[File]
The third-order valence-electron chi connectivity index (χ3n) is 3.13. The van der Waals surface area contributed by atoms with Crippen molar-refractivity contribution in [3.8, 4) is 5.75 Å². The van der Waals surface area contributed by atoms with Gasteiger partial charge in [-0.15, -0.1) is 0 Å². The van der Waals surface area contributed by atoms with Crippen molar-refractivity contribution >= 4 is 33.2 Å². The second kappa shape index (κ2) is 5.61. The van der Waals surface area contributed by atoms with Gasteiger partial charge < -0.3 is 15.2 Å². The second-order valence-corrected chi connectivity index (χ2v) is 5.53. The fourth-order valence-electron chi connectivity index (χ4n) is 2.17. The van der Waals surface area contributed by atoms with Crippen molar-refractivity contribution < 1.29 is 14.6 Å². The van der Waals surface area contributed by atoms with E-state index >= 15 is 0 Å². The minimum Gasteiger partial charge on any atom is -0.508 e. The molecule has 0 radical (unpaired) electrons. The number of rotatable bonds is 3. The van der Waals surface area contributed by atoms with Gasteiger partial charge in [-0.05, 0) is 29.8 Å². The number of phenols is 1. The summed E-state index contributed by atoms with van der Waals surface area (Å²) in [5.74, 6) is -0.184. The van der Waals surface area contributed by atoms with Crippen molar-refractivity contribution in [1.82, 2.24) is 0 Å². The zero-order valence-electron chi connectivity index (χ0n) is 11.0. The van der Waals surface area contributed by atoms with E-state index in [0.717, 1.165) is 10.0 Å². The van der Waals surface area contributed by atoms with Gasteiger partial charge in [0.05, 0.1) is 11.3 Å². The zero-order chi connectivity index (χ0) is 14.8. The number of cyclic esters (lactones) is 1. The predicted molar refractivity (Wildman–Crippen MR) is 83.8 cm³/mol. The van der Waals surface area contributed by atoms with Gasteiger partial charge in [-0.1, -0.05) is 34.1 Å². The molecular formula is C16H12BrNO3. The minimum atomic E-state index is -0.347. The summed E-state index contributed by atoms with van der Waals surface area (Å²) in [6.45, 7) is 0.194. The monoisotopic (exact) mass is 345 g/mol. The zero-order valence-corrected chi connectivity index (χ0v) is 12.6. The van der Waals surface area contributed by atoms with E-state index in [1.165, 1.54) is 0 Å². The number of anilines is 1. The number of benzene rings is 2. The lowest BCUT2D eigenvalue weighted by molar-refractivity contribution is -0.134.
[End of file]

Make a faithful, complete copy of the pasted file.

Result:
The third-order valence-electron chi connectivity index (χ3n) is 3.13. The van der Waals surface area contributed by atoms with Crippen molar-refractivity contribution in [3.8, 4) is 5.75 Å². The van der Waals surface area contributed by atoms with Gasteiger partial charge in [-0.15, -0.1) is 0 Å². The van der Waals surface area contributed by atoms with Crippen molar-refractivity contribution >= 4 is 33.2 Å². The second kappa shape index (κ2) is 5.61. The van der Waals surface area contributed by atoms with Gasteiger partial charge < -0.3 is 15.2 Å². The second-order valence-corrected chi connectivity index (χ2v) is 5.53. The fourth-order valence-electron chi connectivity index (χ4n) is 2.17. The van der Waals surface area contributed by atoms with Crippen molar-refractivity contribution < 1.29 is 14.6 Å². The van der Waals surface area contributed by atoms with E-state index >= 15 is 0 Å². The minimum Gasteiger partial charge on any atom is -0.508 e. The molecule has 0 radical (unpaired) electrons. The number of rotatable bonds is 3. The van der Waals surface area contributed by atoms with Gasteiger partial charge in [-0.05, 0) is 29.8 Å². The number of phenols is 1. The summed E-state index contributed by atoms with van der Waals surface area (Å²) in [5.74, 6) is -0.184. The van der Waals surface area contributed by atoms with Crippen molar-refractivity contribution in [1.82, 2.24) is 0 Å². The zero-order valence-electron chi connectivity index (χ0n) is 11.0. The van der Waals surface area contributed by atoms with E-state index in [0.717, 1.165) is 10.0 Å². The van der Waals surface area contributed by atoms with Gasteiger partial charge in [0.05, 0.1) is 11.3 Å². The zero-order chi connectivity index (χ0) is 14.8. The number of cyclic esters (lactones) is 1. The predicted molar refractivity (Wildman–Crippen MR) is 83.8 cm³/mol. The van der Waals surface area contributed by atoms with Gasteiger partial charge in [-0.1, -0.05) is 34.1 Å². The molecular formula is C16H12BrNO3. The minimum atomic E-state index is -0.347. The summed E-state index contributed by atoms with van der Waals surface area (Å²) in [6.45, 7) is 0.194. The monoisotopic (exact) mass is 345 g/mol. The zero-order valence-corrected chi connectivity index (χ0v) is 12.6. The van der Waals surface area contributed by atoms with E-state index in [1.165, 1.54) is 0 Å². The number of anilines is 1. The number of benzene rings is 2. The lowest BCUT2D eigenvalue weighted by molar-refractivity contribution is -0.134.